The components of “taste” that determine just how satisfying it is to eat beef are flavor, juiciness and tenderness. But tenderness has been identified as the first and most important of the three among U.S. beef consumers, according to a new beef checkoff-funded report.
Colorado State University meat scientists Gary Smith, Ph.D., J. Daryl Tatum, Ph.D., Keith Belk, Ph.D., and John Scanga, Ph.D., recently completed an executive summary titled Post-Harvest Practices for Enhancing Beef Tenderness as a companion piece to the 2007 Pre-Harvest Cattle Management Practices checkoff-funded report.
“Beef tenderness has been determined to be a very important component of consumer satisfaction. Therefore, the research collected by industry experts will only improve our product’s quality and ultimately impact the demand for beef,” says Glen Dolezal, chair of the Joint Industry Product Enhancement Committee. “From animal to plate, it’s vital to our future success to continually examine and improve the quality and tenderness of our product.”
Authors said their economic analyses indicates that a 10 percent increase in tenderness of beef produced in the U.S. would add $150 million to $170 million annually to the income of the U.S. beef industry.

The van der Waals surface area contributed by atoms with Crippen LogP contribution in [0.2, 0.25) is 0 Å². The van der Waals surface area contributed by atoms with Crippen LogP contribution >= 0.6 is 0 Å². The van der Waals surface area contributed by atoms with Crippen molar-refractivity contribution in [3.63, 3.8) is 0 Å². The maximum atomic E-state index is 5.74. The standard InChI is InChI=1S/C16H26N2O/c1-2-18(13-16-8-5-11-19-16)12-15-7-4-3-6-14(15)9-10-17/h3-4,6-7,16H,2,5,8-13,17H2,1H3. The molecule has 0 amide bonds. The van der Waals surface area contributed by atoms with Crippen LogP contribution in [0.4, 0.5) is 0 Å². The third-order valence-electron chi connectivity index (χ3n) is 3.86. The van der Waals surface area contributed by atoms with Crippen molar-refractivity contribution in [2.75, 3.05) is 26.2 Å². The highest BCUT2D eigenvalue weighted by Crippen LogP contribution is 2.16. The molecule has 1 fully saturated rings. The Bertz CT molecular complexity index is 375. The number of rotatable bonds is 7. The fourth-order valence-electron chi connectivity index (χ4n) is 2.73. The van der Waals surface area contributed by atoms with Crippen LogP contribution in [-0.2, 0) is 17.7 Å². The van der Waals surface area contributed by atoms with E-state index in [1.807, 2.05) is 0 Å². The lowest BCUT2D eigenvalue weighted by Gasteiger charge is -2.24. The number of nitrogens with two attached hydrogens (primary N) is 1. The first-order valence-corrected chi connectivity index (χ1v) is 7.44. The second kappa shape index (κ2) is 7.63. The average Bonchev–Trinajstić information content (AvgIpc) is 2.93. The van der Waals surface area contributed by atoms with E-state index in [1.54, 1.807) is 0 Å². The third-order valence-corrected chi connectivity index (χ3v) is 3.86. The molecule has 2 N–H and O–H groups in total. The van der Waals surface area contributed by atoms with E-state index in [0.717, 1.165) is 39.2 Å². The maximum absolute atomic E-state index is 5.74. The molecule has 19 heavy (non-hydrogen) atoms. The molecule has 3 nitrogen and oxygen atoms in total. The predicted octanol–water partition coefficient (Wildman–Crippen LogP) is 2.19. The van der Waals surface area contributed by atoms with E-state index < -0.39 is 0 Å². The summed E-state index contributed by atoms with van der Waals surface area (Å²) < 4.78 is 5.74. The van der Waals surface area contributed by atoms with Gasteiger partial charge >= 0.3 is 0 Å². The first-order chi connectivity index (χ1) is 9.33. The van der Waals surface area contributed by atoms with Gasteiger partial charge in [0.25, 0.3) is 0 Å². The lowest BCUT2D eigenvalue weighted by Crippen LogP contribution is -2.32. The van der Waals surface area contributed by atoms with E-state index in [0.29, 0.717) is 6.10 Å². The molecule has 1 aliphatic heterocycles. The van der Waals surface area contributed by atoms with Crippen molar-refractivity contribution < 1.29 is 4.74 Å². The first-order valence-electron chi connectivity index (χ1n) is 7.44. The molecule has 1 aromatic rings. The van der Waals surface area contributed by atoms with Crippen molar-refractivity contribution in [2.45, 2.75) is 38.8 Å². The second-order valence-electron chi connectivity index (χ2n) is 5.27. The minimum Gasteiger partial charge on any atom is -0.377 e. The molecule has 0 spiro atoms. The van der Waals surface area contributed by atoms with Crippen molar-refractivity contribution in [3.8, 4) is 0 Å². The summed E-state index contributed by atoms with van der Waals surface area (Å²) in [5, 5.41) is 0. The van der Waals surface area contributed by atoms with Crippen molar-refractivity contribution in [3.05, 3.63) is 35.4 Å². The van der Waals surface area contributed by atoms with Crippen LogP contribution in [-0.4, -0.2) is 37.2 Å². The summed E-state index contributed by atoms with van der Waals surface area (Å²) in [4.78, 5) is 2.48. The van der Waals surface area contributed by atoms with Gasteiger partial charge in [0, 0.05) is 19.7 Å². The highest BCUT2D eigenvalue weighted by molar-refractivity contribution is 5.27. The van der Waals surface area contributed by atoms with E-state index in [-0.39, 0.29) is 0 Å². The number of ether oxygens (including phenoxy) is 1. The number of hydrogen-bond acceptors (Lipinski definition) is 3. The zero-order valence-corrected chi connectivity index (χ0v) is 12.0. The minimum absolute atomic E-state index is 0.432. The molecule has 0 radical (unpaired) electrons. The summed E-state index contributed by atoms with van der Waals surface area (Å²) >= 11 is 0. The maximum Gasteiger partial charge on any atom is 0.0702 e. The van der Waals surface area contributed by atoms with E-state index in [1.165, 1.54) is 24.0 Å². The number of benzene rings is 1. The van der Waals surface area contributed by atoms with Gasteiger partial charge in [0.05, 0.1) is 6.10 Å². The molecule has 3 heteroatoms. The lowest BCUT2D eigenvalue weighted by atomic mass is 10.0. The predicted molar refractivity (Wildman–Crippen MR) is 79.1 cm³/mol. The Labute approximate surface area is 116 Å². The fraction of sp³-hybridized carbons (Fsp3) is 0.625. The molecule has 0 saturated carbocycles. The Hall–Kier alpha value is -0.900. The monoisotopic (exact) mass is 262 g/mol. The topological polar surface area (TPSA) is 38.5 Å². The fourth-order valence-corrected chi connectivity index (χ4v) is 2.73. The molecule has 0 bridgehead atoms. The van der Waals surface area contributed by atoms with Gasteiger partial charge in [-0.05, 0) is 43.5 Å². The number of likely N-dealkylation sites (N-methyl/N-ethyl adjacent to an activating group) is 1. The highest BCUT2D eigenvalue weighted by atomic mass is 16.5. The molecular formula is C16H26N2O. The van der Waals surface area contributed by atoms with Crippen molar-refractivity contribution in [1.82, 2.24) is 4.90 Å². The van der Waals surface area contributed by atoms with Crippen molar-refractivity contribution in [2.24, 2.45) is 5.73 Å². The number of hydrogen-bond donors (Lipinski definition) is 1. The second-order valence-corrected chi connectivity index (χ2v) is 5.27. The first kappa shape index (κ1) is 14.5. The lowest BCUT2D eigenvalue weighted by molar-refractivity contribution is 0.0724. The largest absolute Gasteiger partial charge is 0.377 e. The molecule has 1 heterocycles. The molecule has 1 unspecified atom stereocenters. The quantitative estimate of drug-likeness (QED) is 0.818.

A few of the identified post-harvest practices to enhance tenderness were: slower chilling of carcasses; change in carcass suspension; delayed chilling; mechanical tenderization; high pressure processing and postmortem aging, among others.
The authors concluded that “…the industry must continue to use the science and apply the technology to do all that is possible to assure the tenderness of U.S. beef.”
For more information or to view the full report, visit www.beefresearch.org and click on Product Enhancement Research Executive Summaries.